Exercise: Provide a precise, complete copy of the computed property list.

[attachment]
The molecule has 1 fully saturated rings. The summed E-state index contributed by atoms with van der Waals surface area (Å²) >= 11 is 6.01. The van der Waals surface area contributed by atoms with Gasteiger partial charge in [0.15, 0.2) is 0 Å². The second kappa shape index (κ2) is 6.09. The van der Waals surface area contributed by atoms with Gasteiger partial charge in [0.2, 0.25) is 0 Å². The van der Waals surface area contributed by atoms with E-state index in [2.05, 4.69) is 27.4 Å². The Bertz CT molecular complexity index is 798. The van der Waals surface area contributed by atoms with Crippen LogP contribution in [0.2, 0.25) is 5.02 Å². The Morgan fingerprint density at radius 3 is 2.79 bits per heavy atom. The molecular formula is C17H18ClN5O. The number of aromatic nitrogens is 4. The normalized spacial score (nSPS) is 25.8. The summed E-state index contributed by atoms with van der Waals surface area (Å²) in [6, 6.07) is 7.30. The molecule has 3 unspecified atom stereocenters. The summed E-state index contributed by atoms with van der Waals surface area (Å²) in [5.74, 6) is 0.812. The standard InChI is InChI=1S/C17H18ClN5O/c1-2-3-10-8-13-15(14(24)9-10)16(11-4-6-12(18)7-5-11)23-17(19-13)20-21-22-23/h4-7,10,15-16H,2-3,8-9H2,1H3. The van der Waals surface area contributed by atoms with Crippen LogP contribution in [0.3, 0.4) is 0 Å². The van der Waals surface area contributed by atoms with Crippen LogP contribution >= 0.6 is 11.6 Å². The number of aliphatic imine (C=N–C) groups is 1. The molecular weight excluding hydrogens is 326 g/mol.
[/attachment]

The molecule has 1 fully saturated rings. The summed E-state index contributed by atoms with van der Waals surface area (Å²) >= 11 is 6.01. The van der Waals surface area contributed by atoms with Gasteiger partial charge in [0.15, 0.2) is 0 Å². The second kappa shape index (κ2) is 6.09. The van der Waals surface area contributed by atoms with Gasteiger partial charge in [0.2, 0.25) is 0 Å². The van der Waals surface area contributed by atoms with E-state index in [2.05, 4.69) is 27.4 Å². The Bertz CT molecular complexity index is 798. The van der Waals surface area contributed by atoms with Crippen LogP contribution in [0.2, 0.25) is 5.02 Å². The Morgan fingerprint density at radius 3 is 2.79 bits per heavy atom. The molecular formula is C17H18ClN5O. The number of aromatic nitrogens is 4. The normalized spacial score (nSPS) is 25.8. The summed E-state index contributed by atoms with van der Waals surface area (Å²) in [6, 6.07) is 7.30. The molecule has 3 unspecified atom stereocenters. The summed E-state index contributed by atoms with van der Waals surface area (Å²) in [5.74, 6) is 0.812. The standard InChI is InChI=1S/C17H18ClN5O/c1-2-3-10-8-13-15(14(24)9-10)16(11-4-6-12(18)7-5-11)23-17(19-13)20-21-22-23/h4-7,10,15-16H,2-3,8-9H2,1H3. The van der Waals surface area contributed by atoms with Crippen LogP contribution in [0.3, 0.4) is 0 Å². The van der Waals surface area contributed by atoms with Crippen LogP contribution >= 0.6 is 11.6 Å². The number of aliphatic imine (C=N–C) groups is 1. The molecular weight excluding hydrogens is 326 g/mol.